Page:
Sunday, September 24, 2017

Why ITC Solar Trade Case Is Far From Over - by Tom Werner, President and CEO, SunPower

Holding a solar panel (Credit: SunPower) Click to Enlarge.
Let’s put it bluntly.  The International Trade Commission (ITC) made the wrong decision [Friday] in its finding of injury in the Section 201 solar trade case.:
The U.S. solar industry was roiled on Friday by a unanimous ruling in a much watched international trade case — one that some industry leaders fear could lead to steep new tariffs on imported crystalline silicon solar cells.

The bankrupt Georgia-based solar company Suniva joined forces with Oregon-based SolarWorld Americas to petition the U.S. International Trade Commission for relief earlier this year, saying that the U.S. solar industry “simply cannot survive” at a time when foreign imports of solar cells “have unexpectedly exploded and prices have collapsed.”

Solar World Americas is owned by a German firm and a majority of Suniva is owned by Shunfeng International Clean Energy, a Chinese company which has opposed the petition filed by Suniva’s restructuring officer.

The ITC, after considering the petition, ruled 4-0 Friday in favor of the two companies, finding that solar cells “are being imported into the United States in such increased quantities as to be a substantial cause of serious injury to the domestic industry.”  The commission will now weigh what remedy to suggest.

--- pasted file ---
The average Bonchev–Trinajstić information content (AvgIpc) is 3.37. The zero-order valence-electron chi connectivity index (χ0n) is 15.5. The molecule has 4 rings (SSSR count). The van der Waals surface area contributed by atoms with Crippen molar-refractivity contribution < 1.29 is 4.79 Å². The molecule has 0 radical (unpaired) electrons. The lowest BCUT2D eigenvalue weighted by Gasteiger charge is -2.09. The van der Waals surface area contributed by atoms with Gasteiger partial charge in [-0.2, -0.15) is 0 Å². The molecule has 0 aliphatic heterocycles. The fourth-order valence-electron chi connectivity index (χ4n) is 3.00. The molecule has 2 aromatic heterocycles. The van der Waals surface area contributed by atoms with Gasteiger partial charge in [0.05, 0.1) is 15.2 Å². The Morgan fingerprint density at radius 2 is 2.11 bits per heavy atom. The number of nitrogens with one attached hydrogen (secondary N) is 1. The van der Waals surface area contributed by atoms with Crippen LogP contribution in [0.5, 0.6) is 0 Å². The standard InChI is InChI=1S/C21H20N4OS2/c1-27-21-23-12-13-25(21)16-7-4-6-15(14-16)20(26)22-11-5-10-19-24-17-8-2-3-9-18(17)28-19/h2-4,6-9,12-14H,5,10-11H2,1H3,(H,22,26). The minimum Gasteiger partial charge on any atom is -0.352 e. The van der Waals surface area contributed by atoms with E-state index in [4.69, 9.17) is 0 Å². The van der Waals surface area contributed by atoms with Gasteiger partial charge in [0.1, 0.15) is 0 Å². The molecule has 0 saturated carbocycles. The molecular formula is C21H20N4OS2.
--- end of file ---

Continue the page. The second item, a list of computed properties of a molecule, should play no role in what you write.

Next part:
Should the ITC move ahead with recommending import tariffs, quotas, or other global import restrictions, the result will be right out of an Economics 101 textbook.  Prices for American-manufactured solar equipment will rise, and a global marketplace will adjust to source from competitively-priced foreign sources.  That could undermine an American industry that has been experiencing exponential growth and creating jobs at an unprecedented rate.  And the potential knock-on effect on other industries we partner with – including steel, glass, and aluminum – is alarming.

If the intent of tariffs is to protect U.S. companies and employees, the practical effect would be just the opposite.  We need the Trump Administration to secure America’s position as an energy innovation leader, or a global competitor will undoubtedly seize the moment.
The application of tariffs is not inevitable and is far from over.  The ITC will now hold a “remedy hearing” during which alternative recommendations will be put forward, followed by a formal ITC recommendation to President Trump, who will make a final decision by early January.
Finally, history must be our guide.  In 2002 the U.S. government placed stiff tariffs on imported steel in an effort to protect the American steel industry.  Instead the action did major damage. It caused the loss of up to 200,000 domestic jobs and the loss of $4 billion in wages over a nine-month period.  Adding insult to injury, the tariffs were ultimately withdrawn after a negative hearing at the World Trade Organization.  The U.S. should not make the same terrible mistake in determining the near-term future of the solar industry.

Read more at Why ITC Solar Trade Case Is Far From Over

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